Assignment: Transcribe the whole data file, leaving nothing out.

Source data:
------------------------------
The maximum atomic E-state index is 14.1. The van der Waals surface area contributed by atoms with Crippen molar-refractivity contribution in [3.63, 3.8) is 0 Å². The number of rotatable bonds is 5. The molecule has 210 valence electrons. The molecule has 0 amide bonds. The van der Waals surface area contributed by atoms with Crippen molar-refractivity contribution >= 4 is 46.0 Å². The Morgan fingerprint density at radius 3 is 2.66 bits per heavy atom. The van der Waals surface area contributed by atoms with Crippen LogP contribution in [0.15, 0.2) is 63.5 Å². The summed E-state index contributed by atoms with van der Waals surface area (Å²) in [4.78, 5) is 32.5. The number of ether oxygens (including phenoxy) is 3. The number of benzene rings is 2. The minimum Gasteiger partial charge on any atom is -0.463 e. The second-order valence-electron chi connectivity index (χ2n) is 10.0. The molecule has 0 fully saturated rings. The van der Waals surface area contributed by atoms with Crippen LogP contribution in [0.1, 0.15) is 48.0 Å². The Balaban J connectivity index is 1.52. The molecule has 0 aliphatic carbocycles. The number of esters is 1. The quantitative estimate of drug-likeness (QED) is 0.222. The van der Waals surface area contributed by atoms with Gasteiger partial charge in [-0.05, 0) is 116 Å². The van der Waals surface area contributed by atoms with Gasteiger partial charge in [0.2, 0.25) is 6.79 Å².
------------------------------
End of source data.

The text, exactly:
The maximum atomic E-state index is 14.1. The van der Waals surface area contributed by atoms with Crippen molar-refractivity contribution in [3.63, 3.8) is 0 Å². The number of rotatable bonds is 5. The molecule has 210 valence electrons. The molecule has 0 amide bonds. The van der Waals surface area contributed by atoms with Crippen molar-refractivity contribution >= 4 is 46.0 Å². The Morgan fingerprint density at radius 3 is 2.66 bits per heavy atom. The van der Waals surface area contributed by atoms with Crippen LogP contribution in [0.15, 0.2) is 63.5 Å². The summed E-state index contributed by atoms with van der Waals surface area (Å²) in [4.78, 5) is 32.5. The number of ether oxygens (including phenoxy) is 3. The number of benzene rings is 2. The minimum Gasteiger partial charge on any atom is -0.463 e. The second-order valence-electron chi connectivity index (χ2n) is 10.0. The molecule has 0 fully saturated rings. The van der Waals surface area contributed by atoms with Crippen LogP contribution in [0.1, 0.15) is 48.0 Å². The Balaban J connectivity index is 1.52. The molecule has 0 aliphatic carbocycles. The number of esters is 1. The quantitative estimate of drug-likeness (QED) is 0.222. The van der Waals surface area contributed by atoms with Gasteiger partial charge in [-0.05, 0) is 116 Å². The van der Waals surface area contributed by atoms with Gasteiger partial charge in [0.2, 0.25) is 6.79 Å².